Metro

Brown, Warren on opposite sides of oil pipeline debate

The oil pipeline issue that is consuming Washington this afternoon illustrates an interesting political contrast in the US Senate race in Massachusetts between Republican Scott Brown and Democrat Elizabeth Warren.

Republican House Speaker John A. Boehner is insisting that a bill to extend a payroll tax cut and unemployment benefits also include a provision that could speed federal approval for an oil pipeline from Northern Alberta to the Gulf Coast of Texas.

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Backers say it willcreate thousands of jobs and reduce US dependence on Middle Eastern oil. Opponents say it will increase dependence on oil overall, and hurt the environment.

Obama, with backing from fellow Democrats in the Senate, opposes the House measure, which would force a decision on the Keystone XL pipeline within 60 days. His administration has delayed approval until 2013.

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Warren’s campaign spokesman, Kyle Sullivan, said today that she opposes the pipeline, because of concerns about safety and environmental impacts. But the topic is a difficult one for Warren politically in that it pits groups that support her against each other.

State Republicans sent out a press release today on the subject, hoping it drives a wedge between Warren’s strong union supporters -- who want a pipeline -- and the environmental groups who support her campaign.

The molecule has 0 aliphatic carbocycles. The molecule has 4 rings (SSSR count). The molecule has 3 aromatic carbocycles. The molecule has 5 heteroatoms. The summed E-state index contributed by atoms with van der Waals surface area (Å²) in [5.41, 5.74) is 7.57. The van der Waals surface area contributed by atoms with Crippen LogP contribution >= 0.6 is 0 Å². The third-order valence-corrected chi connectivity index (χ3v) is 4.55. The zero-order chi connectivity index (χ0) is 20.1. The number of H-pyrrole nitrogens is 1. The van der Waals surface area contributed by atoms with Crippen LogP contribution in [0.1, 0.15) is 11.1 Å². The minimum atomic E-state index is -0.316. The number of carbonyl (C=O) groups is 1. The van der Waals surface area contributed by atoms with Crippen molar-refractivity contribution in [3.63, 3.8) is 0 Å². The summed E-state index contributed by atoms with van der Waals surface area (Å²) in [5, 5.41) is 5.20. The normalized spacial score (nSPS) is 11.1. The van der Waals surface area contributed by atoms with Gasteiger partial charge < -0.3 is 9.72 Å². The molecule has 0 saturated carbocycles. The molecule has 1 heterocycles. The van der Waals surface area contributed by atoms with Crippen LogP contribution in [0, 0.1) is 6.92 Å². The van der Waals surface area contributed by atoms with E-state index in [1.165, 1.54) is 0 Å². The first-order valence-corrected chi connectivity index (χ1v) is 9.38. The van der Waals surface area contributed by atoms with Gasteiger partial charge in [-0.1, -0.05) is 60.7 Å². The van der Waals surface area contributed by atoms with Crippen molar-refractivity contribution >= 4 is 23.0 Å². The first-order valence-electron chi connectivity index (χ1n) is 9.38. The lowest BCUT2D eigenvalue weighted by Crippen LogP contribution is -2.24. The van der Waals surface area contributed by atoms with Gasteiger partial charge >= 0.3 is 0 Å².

On the other side, Brown supports the pipeline, his office said today.

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“Senator Brown believes the project will create jobs and puts us on a path to energy independence,” spokeswoman Marcie Kinzel said.

That position also carries some risk for Brown however. Environmental groups have spent millions of dollars trying to paint Brown as a tool of big oil, including running one commercial that shows a Brown lookalike with oil-stained hands.

But the senator’s position could also help him him build the case that he is reaching across the aisle. Kinzel said today that, although Brown supports the pipeline, he would not insist on it as a condition before voting to extend the payroll tax cut and unemployment benefits, the source of the congressional log jam.

Noah Bierman can be reached at nbierman@globe.com. Follow him on Twitter @noahbierman.
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